Eight states with violations have utilities servicing at least 10% of population
According to data reported to the U.S. Environmental Protection Agency (EPA) by water systems and utilities across the country, there were more than 7,500 health-based drinking water violations in 2015.
Using EPA’s publicly available Enforcement and Compliance History Online (ECHO) database, FluksAqua analyzed the data with a focus on potentially harmful health-based violations, including coliforms, nitrates, arsenic, radionuclides and disinfection byproducts. The analysis only looked at Maximum Contaminant Level (MCL) violations, which means that a system had an unacceptably high level of a specific contaminant. Every state reported at least one MCL violation during the year.
“Water quality can be impacted by a number of factors—some beyond the control of the water system, and not every violation has direct health implications,” said Hubert Colas, president of FluksAqua Americas. “However, it is important to ensure every state keeps reporting water quality issues so data can be tracked and analyzed to continually improve the national water infrastructure.”
A drinking water violation indicates a public water system’s failure to meet an EPA-mandated drinking water standard. Not all violations result in a health issue. A health-based violation indicates a failure in operation or treatment that can affect public health.
States with health-based violations by utilities servicing at least 10% of the population in 2015 were:
- Arkansas (11.08%);
- Iowa (12.11%);
- Kentucky (26.37%);
- Louisiana (14.63%);
- Maryland (32.62%);
- Ohio (15.81%);
- Oklahoma (19.1%); and
- Texas (16.52%).
All other states reported that less than 10% of the population were affected by health-based violations.
Based on the EPA database, FluksAqua created an infographic with the information for each state, including the number of health-based violations, the population affected and the duration of the violation. The full interactive infographic is available here.
The states with less than 1% of the population affected by health-based violations were:
- Colorado (0.32%);
- Delaware (0.48%);
- Minnesota (0.29%);
- North Dakota (0.5%); and
- Washington (0.26%).
“Since the majority of our utilities produce good quality water, many people take their drinking water for granted when they turn on the tap,” Colas said. “There is a great deal of expertise involved in delivering safe, clean drinking water to a house and it needs to be appreciated. Water utilities are to be commended for reporting their violations and working to mitigate the most important issues.”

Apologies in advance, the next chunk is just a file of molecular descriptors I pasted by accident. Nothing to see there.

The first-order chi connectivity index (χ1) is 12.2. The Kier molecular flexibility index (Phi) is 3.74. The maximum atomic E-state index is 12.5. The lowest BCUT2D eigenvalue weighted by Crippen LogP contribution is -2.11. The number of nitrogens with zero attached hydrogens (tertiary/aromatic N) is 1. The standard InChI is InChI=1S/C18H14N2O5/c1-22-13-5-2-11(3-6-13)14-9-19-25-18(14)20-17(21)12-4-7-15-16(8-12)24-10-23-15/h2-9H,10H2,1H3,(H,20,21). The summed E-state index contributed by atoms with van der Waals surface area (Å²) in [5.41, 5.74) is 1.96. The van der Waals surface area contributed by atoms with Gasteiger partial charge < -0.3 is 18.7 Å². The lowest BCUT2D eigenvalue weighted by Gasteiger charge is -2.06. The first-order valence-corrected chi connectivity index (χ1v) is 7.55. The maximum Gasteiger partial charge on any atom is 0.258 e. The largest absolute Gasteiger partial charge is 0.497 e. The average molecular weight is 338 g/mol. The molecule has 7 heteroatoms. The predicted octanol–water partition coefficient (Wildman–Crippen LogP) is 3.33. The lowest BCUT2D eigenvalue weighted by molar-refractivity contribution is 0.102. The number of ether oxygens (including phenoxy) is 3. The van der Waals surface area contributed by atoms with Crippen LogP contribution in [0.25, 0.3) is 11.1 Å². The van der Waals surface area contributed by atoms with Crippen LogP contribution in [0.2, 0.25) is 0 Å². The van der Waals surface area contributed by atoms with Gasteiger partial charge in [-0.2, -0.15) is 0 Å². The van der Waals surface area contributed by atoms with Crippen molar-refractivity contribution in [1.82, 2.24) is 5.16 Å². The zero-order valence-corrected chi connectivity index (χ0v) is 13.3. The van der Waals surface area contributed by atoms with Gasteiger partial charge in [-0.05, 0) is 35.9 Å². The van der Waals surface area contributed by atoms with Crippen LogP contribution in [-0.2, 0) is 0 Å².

FluksAqua focused its analysis on five health-based violations:
- Coliforms are a type of bacteria found in feces. By themselves, they are not always harmful, but they are associated with other disease-causing bacteria. The microbes can cause diarrhea, cramps, nausea, headaches and other symptoms.
- Nitrates are nitrogen-oxygen compounds commonly found in fertilizers. When ingested or absorbed into the bloodstream, they can interfere with the blood’s ability to carry oxygen, especially in children.
- Arsenic, tasteless and odorless, is a semi-metal element found naturally in the earth. Exposure to high levels of arsenic can lead to thickening and discoloration of the skin, stomach pain, nausea, vomiting, diarrhea, numbness in the hands and feet, partial paralysis and blindness.
- Radionuclides are unstable atoms that emit radiation energy. Long-term exposure is associated with an increased risk of cancer.
- Disinfection byproducts are chemical compounds generated when a disinfectant reacts with naturally occurring materials in water. There are four types: total trihalomethanes, haloacetic acids, bromate and chlorite. Long-term exposure is associated with cancer or nervous system problems.
All of the data used in the infographic was drawn from EPA’s ECHO database. The database contains drinking water data for public water systems regulated under the Safe Drinking Water Act. Water systems report their drinking water data to a primary agency, usually in the state it operates and focuses on health or the environment, which then report the information to EPA. EPA stores this data in its federal database that is accessible to the public.